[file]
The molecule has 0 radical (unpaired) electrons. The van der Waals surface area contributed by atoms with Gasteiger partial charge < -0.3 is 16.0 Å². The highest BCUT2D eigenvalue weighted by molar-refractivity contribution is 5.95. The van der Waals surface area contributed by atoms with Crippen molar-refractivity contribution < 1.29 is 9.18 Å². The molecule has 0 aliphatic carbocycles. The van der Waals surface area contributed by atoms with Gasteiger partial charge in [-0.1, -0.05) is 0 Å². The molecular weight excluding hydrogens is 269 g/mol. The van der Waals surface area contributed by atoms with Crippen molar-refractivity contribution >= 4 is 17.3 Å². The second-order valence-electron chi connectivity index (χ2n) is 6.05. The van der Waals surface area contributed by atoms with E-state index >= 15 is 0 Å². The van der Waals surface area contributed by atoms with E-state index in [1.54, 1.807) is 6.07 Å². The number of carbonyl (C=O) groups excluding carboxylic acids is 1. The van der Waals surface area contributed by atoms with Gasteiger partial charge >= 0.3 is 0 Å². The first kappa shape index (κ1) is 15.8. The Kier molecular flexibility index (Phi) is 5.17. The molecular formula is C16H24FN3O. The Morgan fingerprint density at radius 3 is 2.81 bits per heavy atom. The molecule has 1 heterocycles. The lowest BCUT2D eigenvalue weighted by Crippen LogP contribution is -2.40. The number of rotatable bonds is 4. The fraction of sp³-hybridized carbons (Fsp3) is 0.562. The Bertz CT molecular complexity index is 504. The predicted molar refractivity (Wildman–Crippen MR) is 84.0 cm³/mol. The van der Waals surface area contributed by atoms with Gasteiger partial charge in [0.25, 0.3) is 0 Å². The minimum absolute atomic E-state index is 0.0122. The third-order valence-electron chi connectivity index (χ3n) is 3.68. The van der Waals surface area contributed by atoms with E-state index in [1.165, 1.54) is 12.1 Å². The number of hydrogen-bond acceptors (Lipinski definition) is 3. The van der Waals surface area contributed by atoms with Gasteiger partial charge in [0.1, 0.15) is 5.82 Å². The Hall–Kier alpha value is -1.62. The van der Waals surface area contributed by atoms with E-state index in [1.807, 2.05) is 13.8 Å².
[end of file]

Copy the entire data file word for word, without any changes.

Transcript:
The molecule has 0 radical (unpaired) electrons. The van der Waals surface area contributed by atoms with Gasteiger partial charge < -0.3 is 16.0 Å². The highest BCUT2D eigenvalue weighted by molar-refractivity contribution is 5.95. The van der Waals surface area contributed by atoms with Crippen molar-refractivity contribution < 1.29 is 9.18 Å². The molecule has 0 aliphatic carbocycles. The van der Waals surface area contributed by atoms with Gasteiger partial charge in [-0.1, -0.05) is 0 Å². The molecular weight excluding hydrogens is 269 g/mol. The van der Waals surface area contributed by atoms with Crippen molar-refractivity contribution >= 4 is 17.3 Å². The second-order valence-electron chi connectivity index (χ2n) is 6.05. The van der Waals surface area contributed by atoms with E-state index >= 15 is 0 Å². The van der Waals surface area contributed by atoms with E-state index in [1.54, 1.807) is 6.07 Å². The number of carbonyl (C=O) groups excluding carboxylic acids is 1. The van der Waals surface area contributed by atoms with Gasteiger partial charge >= 0.3 is 0 Å². The first kappa shape index (κ1) is 15.8. The Kier molecular flexibility index (Phi) is 5.17. The molecular formula is C16H24FN3O. The Morgan fingerprint density at radius 3 is 2.81 bits per heavy atom. The molecule has 1 heterocycles. The lowest BCUT2D eigenvalue weighted by Crippen LogP contribution is -2.40. The number of rotatable bonds is 4. The fraction of sp³-hybridized carbons (Fsp3) is 0.562. The Bertz CT molecular complexity index is 504. The predicted molar refractivity (Wildman–Crippen MR) is 84.0 cm³/mol. The van der Waals surface area contributed by atoms with Gasteiger partial charge in [0.25, 0.3) is 0 Å². The minimum absolute atomic E-state index is 0.0122. The third-order valence-electron chi connectivity index (χ3n) is 3.68. The van der Waals surface area contributed by atoms with E-state index in [1.165, 1.54) is 12.1 Å². The number of hydrogen-bond acceptors (Lipinski definition) is 3. The van der Waals surface area contributed by atoms with Gasteiger partial charge in [0.1, 0.15) is 5.82 Å². The Hall–Kier alpha value is -1.62. The van der Waals surface area contributed by atoms with E-state index in [1.807, 2.05) is 13.8 Å².